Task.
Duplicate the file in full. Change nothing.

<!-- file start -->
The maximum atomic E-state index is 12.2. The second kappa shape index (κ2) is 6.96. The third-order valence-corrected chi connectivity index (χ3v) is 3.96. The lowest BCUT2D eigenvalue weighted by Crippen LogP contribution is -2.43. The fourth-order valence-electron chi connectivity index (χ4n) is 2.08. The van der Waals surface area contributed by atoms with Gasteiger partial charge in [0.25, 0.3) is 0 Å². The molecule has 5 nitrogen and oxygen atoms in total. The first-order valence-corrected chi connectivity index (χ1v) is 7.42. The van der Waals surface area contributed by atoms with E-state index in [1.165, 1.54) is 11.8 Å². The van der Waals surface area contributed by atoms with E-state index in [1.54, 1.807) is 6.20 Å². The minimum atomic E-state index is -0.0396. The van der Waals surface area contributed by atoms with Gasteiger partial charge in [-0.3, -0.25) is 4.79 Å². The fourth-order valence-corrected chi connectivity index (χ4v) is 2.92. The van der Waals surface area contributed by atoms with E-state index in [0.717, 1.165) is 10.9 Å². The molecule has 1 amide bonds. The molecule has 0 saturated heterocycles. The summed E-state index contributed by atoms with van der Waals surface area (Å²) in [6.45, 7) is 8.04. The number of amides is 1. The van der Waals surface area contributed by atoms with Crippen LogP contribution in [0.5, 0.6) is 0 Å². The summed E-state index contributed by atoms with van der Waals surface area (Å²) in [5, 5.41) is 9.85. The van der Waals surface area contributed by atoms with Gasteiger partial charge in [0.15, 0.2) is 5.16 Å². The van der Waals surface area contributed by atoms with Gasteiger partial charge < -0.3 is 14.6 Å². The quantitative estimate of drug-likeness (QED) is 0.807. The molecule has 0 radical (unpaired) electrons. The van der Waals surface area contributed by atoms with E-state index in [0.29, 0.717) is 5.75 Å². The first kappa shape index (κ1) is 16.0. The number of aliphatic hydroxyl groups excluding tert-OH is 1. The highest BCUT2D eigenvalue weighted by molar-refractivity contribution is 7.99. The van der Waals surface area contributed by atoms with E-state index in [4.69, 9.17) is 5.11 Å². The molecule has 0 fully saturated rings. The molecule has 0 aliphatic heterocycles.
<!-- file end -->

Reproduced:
The maximum atomic E-state index is 12.2. The second kappa shape index (κ2) is 6.96. The third-order valence-corrected chi connectivity index (χ3v) is 3.96. The lowest BCUT2D eigenvalue weighted by Crippen LogP contribution is -2.43. The fourth-order valence-electron chi connectivity index (χ4n) is 2.08. The van der Waals surface area contributed by atoms with Gasteiger partial charge in [0.25, 0.3) is 0 Å². The molecule has 5 nitrogen and oxygen atoms in total. The first-order valence-corrected chi connectivity index (χ1v) is 7.42. The van der Waals surface area contributed by atoms with E-state index in [1.165, 1.54) is 11.8 Å². The van der Waals surface area contributed by atoms with E-state index in [1.54, 1.807) is 6.20 Å². The minimum atomic E-state index is -0.0396. The van der Waals surface area contributed by atoms with Gasteiger partial charge in [-0.3, -0.25) is 4.79 Å². The fourth-order valence-corrected chi connectivity index (χ4v) is 2.92. The van der Waals surface area contributed by atoms with E-state index in [0.717, 1.165) is 10.9 Å². The molecule has 1 amide bonds. The molecule has 0 saturated heterocycles. The summed E-state index contributed by atoms with van der Waals surface area (Å²) in [6.45, 7) is 8.04. The number of amides is 1. The van der Waals surface area contributed by atoms with Crippen LogP contribution in [0.5, 0.6) is 0 Å². The summed E-state index contributed by atoms with van der Waals surface area (Å²) in [5, 5.41) is 9.85. The van der Waals surface area contributed by atoms with Gasteiger partial charge in [0.15, 0.2) is 5.16 Å². The van der Waals surface area contributed by atoms with Gasteiger partial charge < -0.3 is 14.6 Å². The quantitative estimate of drug-likeness (QED) is 0.807. The molecule has 0 radical (unpaired) electrons. The van der Waals surface area contributed by atoms with E-state index in [0.29, 0.717) is 5.75 Å². The first kappa shape index (κ1) is 16.0. The number of aliphatic hydroxyl groups excluding tert-OH is 1. The highest BCUT2D eigenvalue weighted by molar-refractivity contribution is 7.99. The van der Waals surface area contributed by atoms with E-state index in [4.69, 9.17) is 5.11 Å². The molecule has 0 fully saturated rings. The molecule has 0 aliphatic heterocycles.